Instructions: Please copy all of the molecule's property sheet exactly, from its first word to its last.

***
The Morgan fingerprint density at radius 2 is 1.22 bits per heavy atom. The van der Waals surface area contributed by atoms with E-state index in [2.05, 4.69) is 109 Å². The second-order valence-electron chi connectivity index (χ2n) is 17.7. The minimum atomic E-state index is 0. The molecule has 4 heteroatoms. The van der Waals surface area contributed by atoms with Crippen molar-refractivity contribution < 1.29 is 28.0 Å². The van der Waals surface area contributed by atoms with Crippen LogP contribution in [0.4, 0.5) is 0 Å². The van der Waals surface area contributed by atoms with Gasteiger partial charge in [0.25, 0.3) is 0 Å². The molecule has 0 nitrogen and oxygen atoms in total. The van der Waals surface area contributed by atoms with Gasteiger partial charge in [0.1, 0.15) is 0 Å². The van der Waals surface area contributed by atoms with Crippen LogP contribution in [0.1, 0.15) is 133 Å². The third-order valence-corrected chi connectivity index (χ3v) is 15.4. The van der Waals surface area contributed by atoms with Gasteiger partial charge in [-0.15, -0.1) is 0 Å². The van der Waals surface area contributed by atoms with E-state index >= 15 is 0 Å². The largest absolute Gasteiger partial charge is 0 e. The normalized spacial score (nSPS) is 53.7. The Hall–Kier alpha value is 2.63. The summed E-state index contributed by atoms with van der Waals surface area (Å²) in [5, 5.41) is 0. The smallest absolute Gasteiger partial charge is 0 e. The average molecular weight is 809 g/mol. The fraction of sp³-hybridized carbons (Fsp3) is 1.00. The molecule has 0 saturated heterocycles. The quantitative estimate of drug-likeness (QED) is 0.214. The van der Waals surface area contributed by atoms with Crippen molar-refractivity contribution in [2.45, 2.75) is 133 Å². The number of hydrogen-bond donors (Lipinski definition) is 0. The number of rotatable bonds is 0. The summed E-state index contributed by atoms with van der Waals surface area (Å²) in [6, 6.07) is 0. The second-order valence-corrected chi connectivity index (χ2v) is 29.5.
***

The Morgan fingerprint density at radius 2 is 1.22 bits per heavy atom. The van der Waals surface area contributed by atoms with E-state index in [2.05, 4.69) is 109 Å². The second-order valence-electron chi connectivity index (χ2n) is 17.7. The minimum atomic E-state index is 0. The molecule has 4 heteroatoms. The van der Waals surface area contributed by atoms with Crippen molar-refractivity contribution < 1.29 is 28.0 Å². The van der Waals surface area contributed by atoms with Crippen LogP contribution in [0.4, 0.5) is 0 Å². The van der Waals surface area contributed by atoms with Gasteiger partial charge in [0.25, 0.3) is 0 Å². The molecule has 0 nitrogen and oxygen atoms in total. The van der Waals surface area contributed by atoms with Gasteiger partial charge in [0.1, 0.15) is 0 Å². The van der Waals surface area contributed by atoms with Crippen LogP contribution in [0.1, 0.15) is 133 Å². The third-order valence-corrected chi connectivity index (χ3v) is 15.4. The van der Waals surface area contributed by atoms with Gasteiger partial charge in [-0.15, -0.1) is 0 Å². The van der Waals surface area contributed by atoms with E-state index >= 15 is 0 Å². The largest absolute Gasteiger partial charge is 0 e. The normalized spacial score (nSPS) is 53.7. The Hall–Kier alpha value is 2.63. The summed E-state index contributed by atoms with van der Waals surface area (Å²) in [5, 5.41) is 0. The smallest absolute Gasteiger partial charge is 0 e. The average molecular weight is 809 g/mol. The fraction of sp³-hybridized carbons (Fsp3) is 1.00. The molecule has 0 saturated heterocycles. The quantitative estimate of drug-likeness (QED) is 0.214. The van der Waals surface area contributed by atoms with Crippen molar-refractivity contribution in [2.45, 2.75) is 133 Å². The number of hydrogen-bond donors (Lipinski definition) is 0. The number of rotatable bonds is 0. The summed E-state index contributed by atoms with van der Waals surface area (Å²) in [6, 6.07) is 0. The second-order valence-corrected chi connectivity index (χ2v) is 29.5.